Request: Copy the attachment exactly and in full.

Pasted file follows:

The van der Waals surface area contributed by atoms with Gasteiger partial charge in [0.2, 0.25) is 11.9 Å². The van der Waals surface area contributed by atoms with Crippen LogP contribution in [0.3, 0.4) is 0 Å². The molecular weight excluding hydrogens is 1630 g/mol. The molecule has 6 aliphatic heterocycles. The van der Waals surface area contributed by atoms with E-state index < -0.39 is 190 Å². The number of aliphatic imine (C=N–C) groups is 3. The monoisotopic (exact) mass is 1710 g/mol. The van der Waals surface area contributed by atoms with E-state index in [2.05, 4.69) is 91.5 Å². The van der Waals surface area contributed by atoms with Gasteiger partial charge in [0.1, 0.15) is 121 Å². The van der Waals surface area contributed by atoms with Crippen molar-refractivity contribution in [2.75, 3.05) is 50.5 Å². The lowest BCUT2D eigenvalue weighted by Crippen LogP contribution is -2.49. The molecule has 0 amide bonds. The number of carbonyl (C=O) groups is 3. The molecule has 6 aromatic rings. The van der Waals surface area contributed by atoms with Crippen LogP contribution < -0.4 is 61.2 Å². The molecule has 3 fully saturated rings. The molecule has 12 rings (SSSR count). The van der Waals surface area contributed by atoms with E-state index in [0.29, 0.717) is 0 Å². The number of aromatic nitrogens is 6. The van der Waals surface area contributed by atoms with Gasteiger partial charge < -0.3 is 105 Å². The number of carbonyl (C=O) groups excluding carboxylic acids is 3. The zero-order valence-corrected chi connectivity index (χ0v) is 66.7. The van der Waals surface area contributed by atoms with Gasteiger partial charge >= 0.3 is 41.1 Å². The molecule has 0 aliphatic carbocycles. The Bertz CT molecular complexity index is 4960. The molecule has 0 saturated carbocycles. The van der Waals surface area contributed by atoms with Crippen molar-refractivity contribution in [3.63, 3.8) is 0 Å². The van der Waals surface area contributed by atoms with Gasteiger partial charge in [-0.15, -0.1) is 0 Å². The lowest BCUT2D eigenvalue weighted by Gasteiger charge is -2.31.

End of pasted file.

The van der Waals surface area contributed by atoms with Gasteiger partial charge in [0.2, 0.25) is 11.9 Å². The van der Waals surface area contributed by atoms with Crippen LogP contribution in [0.3, 0.4) is 0 Å². The molecular weight excluding hydrogens is 1630 g/mol. The molecule has 6 aliphatic heterocycles. The van der Waals surface area contributed by atoms with E-state index < -0.39 is 190 Å². The number of aliphatic imine (C=N–C) groups is 3. The monoisotopic (exact) mass is 1710 g/mol. The van der Waals surface area contributed by atoms with E-state index in [2.05, 4.69) is 91.5 Å². The van der Waals surface area contributed by atoms with Gasteiger partial charge in [0.1, 0.15) is 121 Å². The van der Waals surface area contributed by atoms with Crippen molar-refractivity contribution in [2.75, 3.05) is 50.5 Å². The lowest BCUT2D eigenvalue weighted by Crippen LogP contribution is -2.49. The molecule has 0 amide bonds. The number of carbonyl (C=O) groups is 3. The molecule has 6 aromatic rings. The van der Waals surface area contributed by atoms with Crippen LogP contribution < -0.4 is 61.2 Å². The molecule has 3 fully saturated rings. The molecule has 12 rings (SSSR count). The van der Waals surface area contributed by atoms with E-state index in [0.29, 0.717) is 0 Å². The number of aromatic nitrogens is 6. The van der Waals surface area contributed by atoms with Gasteiger partial charge < -0.3 is 105 Å². The number of carbonyl (C=O) groups excluding carboxylic acids is 3. The zero-order valence-corrected chi connectivity index (χ0v) is 66.7. The van der Waals surface area contributed by atoms with Gasteiger partial charge >= 0.3 is 41.1 Å². The molecule has 0 aliphatic carbocycles. The Bertz CT molecular complexity index is 4960. The molecule has 0 saturated carbocycles. The van der Waals surface area contributed by atoms with Crippen molar-refractivity contribution in [3.63, 3.8) is 0 Å². The van der Waals surface area contributed by atoms with Gasteiger partial charge in [-0.15, -0.1) is 0 Å². The lowest BCUT2D eigenvalue weighted by Gasteiger charge is -2.31.